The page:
Here is a link that might be useful: Exterior Photos

    Bookmark   March 23, 2009 at 7:01PM
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I would be thinking of shingles first but I haven't seen the house.

I recommend staying away from LP SmartSide and any contractor who suggests it. It's an aspen waferboard with a zinc-borate preservative treatment and a resin coated paper face with a wood grain embossed into it so you can't confuse it with real clapboard siding. The cut ends are particularly susceptible to deterioration. It has a 7 year warranty but LP recommends that you paint it every 5 years.

Ask the contractors if they ever installed LP's Inner-Seal siding before the class-action lawsuit forced LP to scrap it and come up with a new and improved version called SmartSide.

    Bookmark   March 24, 2009 at 10:44PM
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I've been lurking as I love older homes and the character they offer, and reading through this I'd like to add a comment, and maybe someone can elaborate on this...

Painting the exterior of your home in modern times is not the same as painting your home years ago, i.e. repainting every five years or so is no longer necessary. Paint is higher quality, and Benjamin Moore, just one example of better quality paint, has exterior paint, 'Moorglo softgloss' with a lifetime warranty.

Obviously, your first concern would be to hire a contractor who will apply it correctly so as not to deem the warranty invalid, but you shouldn't have to repaint it for another XXX years???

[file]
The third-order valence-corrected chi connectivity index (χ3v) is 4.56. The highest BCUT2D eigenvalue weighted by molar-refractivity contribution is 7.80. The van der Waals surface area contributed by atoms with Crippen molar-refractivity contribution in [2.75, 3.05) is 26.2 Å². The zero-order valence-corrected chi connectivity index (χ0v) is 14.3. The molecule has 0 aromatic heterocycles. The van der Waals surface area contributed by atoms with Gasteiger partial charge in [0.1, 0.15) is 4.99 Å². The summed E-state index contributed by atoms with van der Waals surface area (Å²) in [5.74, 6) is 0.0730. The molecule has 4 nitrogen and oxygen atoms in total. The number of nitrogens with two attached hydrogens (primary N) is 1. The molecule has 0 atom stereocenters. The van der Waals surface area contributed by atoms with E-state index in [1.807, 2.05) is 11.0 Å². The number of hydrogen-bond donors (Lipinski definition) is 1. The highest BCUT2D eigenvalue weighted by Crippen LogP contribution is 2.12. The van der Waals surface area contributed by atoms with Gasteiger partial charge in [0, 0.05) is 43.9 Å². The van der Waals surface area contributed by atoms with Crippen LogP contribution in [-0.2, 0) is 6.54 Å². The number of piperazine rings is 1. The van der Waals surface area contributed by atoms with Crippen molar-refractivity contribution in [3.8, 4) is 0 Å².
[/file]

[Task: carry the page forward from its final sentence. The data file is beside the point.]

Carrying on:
Bookmark   March 25, 2009 at 12:05AM
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I talked directly to LP this morning about their Smartside products (5/50 year limited warranty). They give the impression that this is the closest look to wood siding with an easy installation and that it will last a long time without any needed painting with the Diamond Kote factory finish. I plan to call directly to ABC Supply in Wausau, WI to learn more about what they have to say. With an old, historic home it's been a challenge to find the contractors that want to tackle this project and that are willing and able to do a restoration. Also, I've heard great things about Sherwin Williams exterior high grade paint. I appreciate this conversation continuing. Thanks to all who have jumped in with posts :-)

    Bookmark   March 25, 2009 at 4:00PM
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You received alot of good and interesting feedback for your proposed project. I am also glad that your leaning
towards an authentic restoration.

Old photos or similar homes in the area might help you visualize just how royal a total resotoration can be.

Look forward to some pictures.

You can also learn how to download pictures by clicking on
"Clippings". There are a few tutorials about how easy it
is to post a photo.

Good luck

The PorchGuy

Here is a link that might be useful: My Album

    Bookmark   March 26, 2009 at 9:40PM
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Hi PorchGuy,

It's great that you chimed in because I've come across your posts and love the porches that you've done. Our porches are part of the restoration plan, too. In fact, that really needs to happen before everything else.